I have worked 9 DXCC on 23 cms in a little less than two years. Some of this has been on SSB (16 QSOs), some on FT8, JT9 or JT4 (30 data contacts) and even one contact to Sweden on CW. This totals 16 squares, leaving large numbers of workable squares not yet reached. Some others are harder to reach but might be workable someday.
|All 1296MHz band contacts at GM4FVM up to 26 April 2021|
Why does Eddie EHV appear to be floating on Dogger Bank in the North Sea? Typo by me - I think he should be in IO84XT. He is appearing under both locators. D'oh. Log book correction needed here.
The distribution on the map leaves some pretty obvious reachable countries not worked, such as GW, EI, LX, ON, SP, OK, LA, and of course GU and GJ. Activity is low on 23cms and several local squares have little or no activity at any time. During contests there is more activity and I can often work four or five stations during UKAC, not that I try to work too many stations during UKAC. I prefer to identify likely targets and work the best DX rather than the maximum number of stations.
During tropo lift conditions it is common to have stations on 70cms ask me if I have 23cms, which often allows some DX stations to be worked. I can also fish on PSK Reporter looking for active stations who I can then try to work - this is another big advantage of data modes.
Aircraft scatter has produced some good results. Two of those countries have only been worked on aircraft scatter, well so far anyway. Those QSOs usually have to be arranged in advance. During lockdown the number of planes seems to have about halved, but there are still quite a few "heavy" aircraft around, including freighters.
So I have gradually amassed a reasonable number of contacts. The total is 47 QSOs with best dx to DF5VAE at 1001km. These results have exceeded my expectations by a large margin.
I still think that I can do better on 23cms.
My 23cms project started with the arrival of the IC-9700 with its 10W output. Neil G4DBN gave me an antenna, I had enough coax, I bought two plugs and a masthead preamp and off I went. I never expected much and I certainly thought my station would stay like that for good.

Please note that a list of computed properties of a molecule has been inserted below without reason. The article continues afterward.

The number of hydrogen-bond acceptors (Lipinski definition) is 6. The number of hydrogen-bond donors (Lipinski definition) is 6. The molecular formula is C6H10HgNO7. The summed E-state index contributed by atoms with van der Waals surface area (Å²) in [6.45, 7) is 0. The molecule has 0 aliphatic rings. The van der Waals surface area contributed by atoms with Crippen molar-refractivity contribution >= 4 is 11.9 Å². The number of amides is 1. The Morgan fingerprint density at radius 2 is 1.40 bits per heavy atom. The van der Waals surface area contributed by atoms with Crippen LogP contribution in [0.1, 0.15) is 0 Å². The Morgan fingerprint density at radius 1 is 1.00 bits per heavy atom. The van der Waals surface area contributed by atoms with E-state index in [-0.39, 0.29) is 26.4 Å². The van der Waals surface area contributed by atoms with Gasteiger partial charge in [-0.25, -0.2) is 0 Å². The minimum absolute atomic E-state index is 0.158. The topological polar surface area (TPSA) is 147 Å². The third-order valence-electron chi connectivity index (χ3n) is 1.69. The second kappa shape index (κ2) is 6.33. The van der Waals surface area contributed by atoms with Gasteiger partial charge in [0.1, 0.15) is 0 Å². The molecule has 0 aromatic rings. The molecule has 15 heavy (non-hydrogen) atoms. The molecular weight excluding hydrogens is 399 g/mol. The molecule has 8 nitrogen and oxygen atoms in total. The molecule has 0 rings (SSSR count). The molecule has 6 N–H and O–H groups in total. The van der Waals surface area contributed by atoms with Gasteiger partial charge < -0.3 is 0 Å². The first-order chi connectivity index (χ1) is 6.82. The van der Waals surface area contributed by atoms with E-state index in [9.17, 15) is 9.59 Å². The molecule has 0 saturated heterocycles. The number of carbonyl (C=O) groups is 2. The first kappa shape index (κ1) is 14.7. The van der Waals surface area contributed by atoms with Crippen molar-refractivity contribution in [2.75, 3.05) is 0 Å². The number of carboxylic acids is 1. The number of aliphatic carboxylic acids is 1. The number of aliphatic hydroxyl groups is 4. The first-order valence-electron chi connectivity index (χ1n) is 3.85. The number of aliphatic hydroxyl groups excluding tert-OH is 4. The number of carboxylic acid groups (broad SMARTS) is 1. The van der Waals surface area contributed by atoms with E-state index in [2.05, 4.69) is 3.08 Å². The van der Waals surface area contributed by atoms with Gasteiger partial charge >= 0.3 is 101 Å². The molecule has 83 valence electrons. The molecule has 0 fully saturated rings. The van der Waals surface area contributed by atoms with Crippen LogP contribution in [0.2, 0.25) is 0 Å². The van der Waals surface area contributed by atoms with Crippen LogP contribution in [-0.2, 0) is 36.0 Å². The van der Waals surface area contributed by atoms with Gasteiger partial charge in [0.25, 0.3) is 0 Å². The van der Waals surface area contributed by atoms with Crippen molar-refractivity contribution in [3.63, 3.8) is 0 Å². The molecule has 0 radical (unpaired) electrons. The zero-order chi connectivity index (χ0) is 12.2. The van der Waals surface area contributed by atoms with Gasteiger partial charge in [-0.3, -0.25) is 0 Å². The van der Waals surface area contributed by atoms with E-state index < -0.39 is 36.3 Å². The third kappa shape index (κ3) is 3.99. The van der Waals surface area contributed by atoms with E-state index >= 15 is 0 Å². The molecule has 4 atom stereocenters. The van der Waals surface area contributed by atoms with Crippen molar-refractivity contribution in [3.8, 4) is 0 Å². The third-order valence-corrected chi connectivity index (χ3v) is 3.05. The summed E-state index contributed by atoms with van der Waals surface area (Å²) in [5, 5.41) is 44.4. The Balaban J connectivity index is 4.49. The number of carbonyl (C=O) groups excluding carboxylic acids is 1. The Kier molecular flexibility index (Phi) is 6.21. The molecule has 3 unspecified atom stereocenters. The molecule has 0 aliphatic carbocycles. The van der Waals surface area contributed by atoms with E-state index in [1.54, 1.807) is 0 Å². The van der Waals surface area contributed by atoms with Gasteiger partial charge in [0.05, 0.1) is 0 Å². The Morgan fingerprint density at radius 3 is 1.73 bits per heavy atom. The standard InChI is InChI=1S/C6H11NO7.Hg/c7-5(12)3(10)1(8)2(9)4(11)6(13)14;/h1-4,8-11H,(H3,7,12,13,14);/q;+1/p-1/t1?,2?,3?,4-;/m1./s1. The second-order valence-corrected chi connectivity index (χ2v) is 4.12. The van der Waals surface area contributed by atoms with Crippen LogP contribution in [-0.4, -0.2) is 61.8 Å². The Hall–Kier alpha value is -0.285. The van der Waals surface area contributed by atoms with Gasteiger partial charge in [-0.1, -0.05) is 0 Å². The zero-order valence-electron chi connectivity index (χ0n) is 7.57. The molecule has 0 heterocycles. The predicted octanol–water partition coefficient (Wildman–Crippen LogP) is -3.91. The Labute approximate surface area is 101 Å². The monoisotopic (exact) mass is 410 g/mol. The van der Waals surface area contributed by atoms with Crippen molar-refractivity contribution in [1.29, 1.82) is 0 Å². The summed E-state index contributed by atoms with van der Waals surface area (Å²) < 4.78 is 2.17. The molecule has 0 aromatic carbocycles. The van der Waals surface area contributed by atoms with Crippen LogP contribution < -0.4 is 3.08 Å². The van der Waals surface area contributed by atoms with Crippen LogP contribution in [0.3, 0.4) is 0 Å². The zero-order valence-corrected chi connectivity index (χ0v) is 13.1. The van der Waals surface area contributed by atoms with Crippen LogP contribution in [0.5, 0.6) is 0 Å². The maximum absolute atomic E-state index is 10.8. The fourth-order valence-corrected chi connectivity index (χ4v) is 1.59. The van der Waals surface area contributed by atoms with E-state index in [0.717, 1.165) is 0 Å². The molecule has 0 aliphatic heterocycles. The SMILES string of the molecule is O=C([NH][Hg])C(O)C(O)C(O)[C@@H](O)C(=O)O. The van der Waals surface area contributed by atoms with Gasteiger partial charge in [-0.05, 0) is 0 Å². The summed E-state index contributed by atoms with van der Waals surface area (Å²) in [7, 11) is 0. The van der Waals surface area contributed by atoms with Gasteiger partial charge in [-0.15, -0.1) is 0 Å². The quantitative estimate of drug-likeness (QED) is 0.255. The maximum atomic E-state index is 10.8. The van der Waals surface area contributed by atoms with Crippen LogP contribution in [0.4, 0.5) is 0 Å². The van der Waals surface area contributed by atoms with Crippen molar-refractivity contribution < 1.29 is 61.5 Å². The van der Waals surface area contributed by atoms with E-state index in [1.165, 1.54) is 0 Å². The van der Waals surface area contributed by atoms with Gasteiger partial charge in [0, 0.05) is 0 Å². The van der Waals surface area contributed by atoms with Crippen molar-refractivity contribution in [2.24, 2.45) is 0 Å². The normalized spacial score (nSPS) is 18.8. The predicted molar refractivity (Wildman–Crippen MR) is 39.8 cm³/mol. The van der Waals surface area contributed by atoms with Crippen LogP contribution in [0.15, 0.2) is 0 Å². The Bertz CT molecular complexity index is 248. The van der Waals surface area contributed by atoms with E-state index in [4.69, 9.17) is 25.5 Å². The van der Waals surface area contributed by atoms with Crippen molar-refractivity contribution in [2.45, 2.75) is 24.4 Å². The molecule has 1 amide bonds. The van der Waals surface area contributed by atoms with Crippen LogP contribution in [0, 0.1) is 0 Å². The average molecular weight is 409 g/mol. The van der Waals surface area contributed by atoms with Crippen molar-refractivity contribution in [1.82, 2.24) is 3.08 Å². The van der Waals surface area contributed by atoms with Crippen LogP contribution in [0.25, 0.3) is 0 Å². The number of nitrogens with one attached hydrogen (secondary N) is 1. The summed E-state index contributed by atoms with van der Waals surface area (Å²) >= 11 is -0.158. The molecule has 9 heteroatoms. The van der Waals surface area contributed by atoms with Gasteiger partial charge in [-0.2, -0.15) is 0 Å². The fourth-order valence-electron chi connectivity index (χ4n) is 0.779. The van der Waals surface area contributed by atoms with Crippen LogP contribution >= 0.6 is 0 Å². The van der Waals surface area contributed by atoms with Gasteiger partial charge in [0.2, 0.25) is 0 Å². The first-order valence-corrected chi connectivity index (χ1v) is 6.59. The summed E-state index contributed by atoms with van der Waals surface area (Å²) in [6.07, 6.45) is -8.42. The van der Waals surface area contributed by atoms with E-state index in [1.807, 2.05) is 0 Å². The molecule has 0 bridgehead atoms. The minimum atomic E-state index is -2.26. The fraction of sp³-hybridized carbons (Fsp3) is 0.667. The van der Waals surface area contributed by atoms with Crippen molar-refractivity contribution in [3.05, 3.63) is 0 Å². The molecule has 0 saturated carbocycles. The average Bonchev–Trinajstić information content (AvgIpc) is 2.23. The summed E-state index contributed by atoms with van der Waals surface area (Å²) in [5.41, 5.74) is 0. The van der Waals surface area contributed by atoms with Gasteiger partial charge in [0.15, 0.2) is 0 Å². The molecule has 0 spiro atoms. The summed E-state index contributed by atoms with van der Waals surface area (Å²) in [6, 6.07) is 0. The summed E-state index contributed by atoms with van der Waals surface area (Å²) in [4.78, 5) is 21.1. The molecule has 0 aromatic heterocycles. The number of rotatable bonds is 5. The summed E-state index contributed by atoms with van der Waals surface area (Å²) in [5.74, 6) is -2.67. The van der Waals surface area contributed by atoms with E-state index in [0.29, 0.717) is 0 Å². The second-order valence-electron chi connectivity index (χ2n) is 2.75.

Later I added a 100W amplifier from Riccardo IK5CON.
All through this short story I have been plagued by doubts about measuring my output power. The Wavenode power meter I use showed that the IC-9700 only put out about 4 watts and the linear only 50W - both about half what I would have expected. At first I blamed the IC-9700, now I blame the meter. Without any way of calibrating the meter, I was left in the dark.
Lest you think that I am being negligent by operating without a proper power meter, I can measure my mains input power very accurately and I have definitely been operating legally. Unless of course my amplifier has an efficiency greater than 100% and is generating its own power internally.
Recently, Sid, G8SFA, offered me the loan of an amplifier capable of about 200W output. Certainly the Wavenode shows that my power has increased by 3dB over the 100w amplifier.
|G8SFA 1296MHz linear amplifier|
It is very kind of Sid to lend me this piece of kit. The snag I have now is that despite the extra power I cannot work him using his amplifiers at both ends. In this case it is the terrain which is causing the problems. Sid has improved his antenna. I can hear him but he cannot hear me. He is 100km away in Prudhoe and he cannot detect me, yet I have worked Charly, DF5VAE, on an island in the Baltic Sea at ten times the distance.
Trying to work Sid is the sort of challenge that makes amateur radio interesting for me. There are hills between us, in contrast with Charly. Surprisingly, the path from here to Ruegen is almost line of sight even accounting for the curvature of the Earth. We both have elevated sites close to the sea. There are no intervening hills in Denmark along the way which are high enough to get in the way. Everything else between us is either North Sea or Baltic Sea. Here I have the Cheviots between me and Sid.
I have run tests with Tom GM8MJV and Jon GM4JTJ. They both kindly spared the time to test Sid's linear and the tests confirm that it does indeed produce the expected difference in received signal. It also seems to sound good and looks like it produces a narrow signal. So, thanks to Sid, I have enough power now and the otherwise excellent IK5CON amplifier can serve as a backup.
What I really need is a better antenna for 1296MHz. In the photo below we see a new team member examining the 23cm antenna, or at least, the shadow of the 1296MHz antenna ... she is not impressed.
|Paddy observing the shadow of the 23cms and 4m antennas, other masts are in the distance|
A new shack companion, Paddy, has arrived safely but so far she is proving to be rather different from the much missed previous Officer Of the Watch, Katy. She does not like the shack for a start. Wait for winter I say. The shoe will be other other paw then.
I am keen to work Sid on 1296MHz. An antenna with more gain should help. Is this my next step on a band I never really expected to be so productive?